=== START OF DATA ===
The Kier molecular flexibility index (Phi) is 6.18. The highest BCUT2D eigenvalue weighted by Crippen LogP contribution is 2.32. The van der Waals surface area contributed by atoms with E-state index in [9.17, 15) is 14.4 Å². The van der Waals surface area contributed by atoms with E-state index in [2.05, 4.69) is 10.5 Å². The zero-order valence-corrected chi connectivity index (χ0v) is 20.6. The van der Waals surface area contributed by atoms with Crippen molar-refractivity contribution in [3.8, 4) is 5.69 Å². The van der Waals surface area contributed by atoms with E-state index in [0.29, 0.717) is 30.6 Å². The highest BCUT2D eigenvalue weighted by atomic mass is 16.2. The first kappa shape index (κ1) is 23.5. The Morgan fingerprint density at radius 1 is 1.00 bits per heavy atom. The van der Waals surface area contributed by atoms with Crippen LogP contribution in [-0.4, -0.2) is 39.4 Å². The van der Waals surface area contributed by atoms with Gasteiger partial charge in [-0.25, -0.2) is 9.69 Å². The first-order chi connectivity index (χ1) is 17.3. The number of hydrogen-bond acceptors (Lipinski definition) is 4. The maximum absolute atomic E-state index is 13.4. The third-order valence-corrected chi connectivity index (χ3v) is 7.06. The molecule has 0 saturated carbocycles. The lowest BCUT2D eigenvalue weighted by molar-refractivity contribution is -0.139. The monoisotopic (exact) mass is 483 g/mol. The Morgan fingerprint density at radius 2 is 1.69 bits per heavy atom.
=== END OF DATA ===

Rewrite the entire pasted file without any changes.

The Kier molecular flexibility index (Phi) is 6.18. The highest BCUT2D eigenvalue weighted by Crippen LogP contribution is 2.32. The van der Waals surface area contributed by atoms with E-state index in [9.17, 15) is 14.4 Å². The van der Waals surface area contributed by atoms with E-state index in [2.05, 4.69) is 10.5 Å². The zero-order valence-corrected chi connectivity index (χ0v) is 20.6. The van der Waals surface area contributed by atoms with Crippen molar-refractivity contribution in [3.8, 4) is 5.69 Å². The van der Waals surface area contributed by atoms with E-state index in [0.29, 0.717) is 30.6 Å². The highest BCUT2D eigenvalue weighted by atomic mass is 16.2. The first kappa shape index (κ1) is 23.5. The Morgan fingerprint density at radius 1 is 1.00 bits per heavy atom. The van der Waals surface area contributed by atoms with Crippen LogP contribution in [-0.4, -0.2) is 39.4 Å². The van der Waals surface area contributed by atoms with Gasteiger partial charge in [-0.25, -0.2) is 9.69 Å². The first-order chi connectivity index (χ1) is 17.3. The number of hydrogen-bond acceptors (Lipinski definition) is 4. The maximum absolute atomic E-state index is 13.4. The third-order valence-corrected chi connectivity index (χ3v) is 7.06. The molecule has 0 saturated carbocycles. The lowest BCUT2D eigenvalue weighted by molar-refractivity contribution is -0.139. The monoisotopic (exact) mass is 483 g/mol. The Morgan fingerprint density at radius 2 is 1.69 bits per heavy atom.